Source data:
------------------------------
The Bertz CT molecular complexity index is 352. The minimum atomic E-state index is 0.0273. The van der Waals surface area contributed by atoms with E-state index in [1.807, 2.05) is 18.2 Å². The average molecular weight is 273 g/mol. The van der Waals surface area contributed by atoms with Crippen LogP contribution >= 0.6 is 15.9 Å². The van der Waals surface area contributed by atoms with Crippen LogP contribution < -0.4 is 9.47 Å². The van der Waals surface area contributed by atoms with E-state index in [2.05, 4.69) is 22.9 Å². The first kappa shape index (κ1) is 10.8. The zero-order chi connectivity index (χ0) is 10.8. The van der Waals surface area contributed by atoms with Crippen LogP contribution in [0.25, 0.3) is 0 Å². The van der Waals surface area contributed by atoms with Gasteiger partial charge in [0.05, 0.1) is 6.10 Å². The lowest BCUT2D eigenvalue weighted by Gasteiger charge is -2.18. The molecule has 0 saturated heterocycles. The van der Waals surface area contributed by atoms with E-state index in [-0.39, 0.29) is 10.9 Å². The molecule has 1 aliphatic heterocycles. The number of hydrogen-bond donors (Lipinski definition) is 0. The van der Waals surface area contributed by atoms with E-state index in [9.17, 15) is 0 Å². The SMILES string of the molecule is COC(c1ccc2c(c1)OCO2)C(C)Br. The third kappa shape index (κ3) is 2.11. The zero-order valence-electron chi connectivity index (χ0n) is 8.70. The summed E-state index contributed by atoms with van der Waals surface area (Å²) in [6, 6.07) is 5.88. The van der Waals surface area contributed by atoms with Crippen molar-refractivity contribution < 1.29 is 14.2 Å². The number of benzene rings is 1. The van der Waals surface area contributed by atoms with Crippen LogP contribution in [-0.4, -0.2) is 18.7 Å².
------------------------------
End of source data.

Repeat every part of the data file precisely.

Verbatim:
The Bertz CT molecular complexity index is 352. The minimum atomic E-state index is 0.0273. The van der Waals surface area contributed by atoms with E-state index in [1.807, 2.05) is 18.2 Å². The average molecular weight is 273 g/mol. The van der Waals surface area contributed by atoms with Crippen LogP contribution >= 0.6 is 15.9 Å². The van der Waals surface area contributed by atoms with Crippen LogP contribution < -0.4 is 9.47 Å². The van der Waals surface area contributed by atoms with E-state index in [2.05, 4.69) is 22.9 Å². The first kappa shape index (κ1) is 10.8. The zero-order chi connectivity index (χ0) is 10.8. The van der Waals surface area contributed by atoms with Crippen LogP contribution in [0.25, 0.3) is 0 Å². The van der Waals surface area contributed by atoms with Gasteiger partial charge in [0.05, 0.1) is 6.10 Å². The lowest BCUT2D eigenvalue weighted by Gasteiger charge is -2.18. The molecule has 0 saturated heterocycles. The van der Waals surface area contributed by atoms with E-state index in [-0.39, 0.29) is 10.9 Å². The molecule has 1 aliphatic heterocycles. The number of hydrogen-bond donors (Lipinski definition) is 0. The van der Waals surface area contributed by atoms with E-state index in [9.17, 15) is 0 Å². The SMILES string of the molecule is COC(c1ccc2c(c1)OCO2)C(C)Br. The third kappa shape index (κ3) is 2.11. The zero-order valence-electron chi connectivity index (χ0n) is 8.70. The summed E-state index contributed by atoms with van der Waals surface area (Å²) in [6, 6.07) is 5.88. The van der Waals surface area contributed by atoms with Crippen molar-refractivity contribution < 1.29 is 14.2 Å². The number of benzene rings is 1. The van der Waals surface area contributed by atoms with Crippen LogP contribution in [-0.4, -0.2) is 18.7 Å².